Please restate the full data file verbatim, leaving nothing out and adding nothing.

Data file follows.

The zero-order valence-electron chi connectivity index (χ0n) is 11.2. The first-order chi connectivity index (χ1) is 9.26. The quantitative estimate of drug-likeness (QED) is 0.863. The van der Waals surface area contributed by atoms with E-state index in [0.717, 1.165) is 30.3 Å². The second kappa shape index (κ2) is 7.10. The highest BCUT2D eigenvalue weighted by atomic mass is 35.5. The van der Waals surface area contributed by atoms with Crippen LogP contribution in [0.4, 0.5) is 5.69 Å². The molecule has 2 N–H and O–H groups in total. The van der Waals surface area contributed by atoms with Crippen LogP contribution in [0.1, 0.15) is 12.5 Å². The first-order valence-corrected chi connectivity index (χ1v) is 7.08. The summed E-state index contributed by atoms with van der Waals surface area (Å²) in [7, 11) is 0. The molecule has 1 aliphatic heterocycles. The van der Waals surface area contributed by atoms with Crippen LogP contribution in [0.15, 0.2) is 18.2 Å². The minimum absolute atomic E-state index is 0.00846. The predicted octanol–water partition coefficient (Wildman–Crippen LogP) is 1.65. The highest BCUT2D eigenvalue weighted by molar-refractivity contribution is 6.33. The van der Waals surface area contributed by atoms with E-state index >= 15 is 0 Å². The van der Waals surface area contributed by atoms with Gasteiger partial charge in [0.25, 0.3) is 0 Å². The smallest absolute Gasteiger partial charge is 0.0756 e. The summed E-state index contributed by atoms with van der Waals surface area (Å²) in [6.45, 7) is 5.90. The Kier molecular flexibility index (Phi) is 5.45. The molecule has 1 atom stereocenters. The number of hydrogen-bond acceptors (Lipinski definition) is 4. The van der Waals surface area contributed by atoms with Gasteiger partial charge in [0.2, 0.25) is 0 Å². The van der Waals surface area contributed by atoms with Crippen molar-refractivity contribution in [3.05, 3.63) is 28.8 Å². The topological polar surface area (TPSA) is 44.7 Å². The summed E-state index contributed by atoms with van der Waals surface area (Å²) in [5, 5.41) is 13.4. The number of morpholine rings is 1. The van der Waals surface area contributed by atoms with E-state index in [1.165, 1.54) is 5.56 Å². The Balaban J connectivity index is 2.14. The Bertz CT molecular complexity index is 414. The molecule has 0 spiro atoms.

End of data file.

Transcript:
The zero-order valence-electron chi connectivity index (χ0n) is 11.2. The first-order chi connectivity index (χ1) is 9.26. The quantitative estimate of drug-likeness (QED) is 0.863. The van der Waals surface area contributed by atoms with E-state index in [0.717, 1.165) is 30.3 Å². The second kappa shape index (κ2) is 7.10. The highest BCUT2D eigenvalue weighted by atomic mass is 35.5. The van der Waals surface area contributed by atoms with Crippen LogP contribution in [0.4, 0.5) is 5.69 Å². The molecule has 2 N–H and O–H groups in total. The van der Waals surface area contributed by atoms with Crippen LogP contribution in [0.1, 0.15) is 12.5 Å². The first-order valence-corrected chi connectivity index (χ1v) is 7.08. The summed E-state index contributed by atoms with van der Waals surface area (Å²) in [7, 11) is 0. The molecule has 1 aliphatic heterocycles. The van der Waals surface area contributed by atoms with Crippen LogP contribution in [0.15, 0.2) is 18.2 Å². The minimum absolute atomic E-state index is 0.00846. The predicted octanol–water partition coefficient (Wildman–Crippen LogP) is 1.65. The highest BCUT2D eigenvalue weighted by molar-refractivity contribution is 6.33. The van der Waals surface area contributed by atoms with E-state index >= 15 is 0 Å². The van der Waals surface area contributed by atoms with Gasteiger partial charge in [0.25, 0.3) is 0 Å². The smallest absolute Gasteiger partial charge is 0.0756 e. The summed E-state index contributed by atoms with van der Waals surface area (Å²) in [6.45, 7) is 5.90. The Kier molecular flexibility index (Phi) is 5.45. The molecule has 1 atom stereocenters. The number of hydrogen-bond acceptors (Lipinski definition) is 4. The van der Waals surface area contributed by atoms with Gasteiger partial charge in [0.2, 0.25) is 0 Å². The van der Waals surface area contributed by atoms with Crippen molar-refractivity contribution in [3.05, 3.63) is 28.8 Å². The topological polar surface area (TPSA) is 44.7 Å². The summed E-state index contributed by atoms with van der Waals surface area (Å²) in [5, 5.41) is 13.4. The number of morpholine rings is 1. The van der Waals surface area contributed by atoms with E-state index in [1.165, 1.54) is 5.56 Å². The Balaban J connectivity index is 2.14. The Bertz CT molecular complexity index is 414. The molecule has 0 spiro atoms.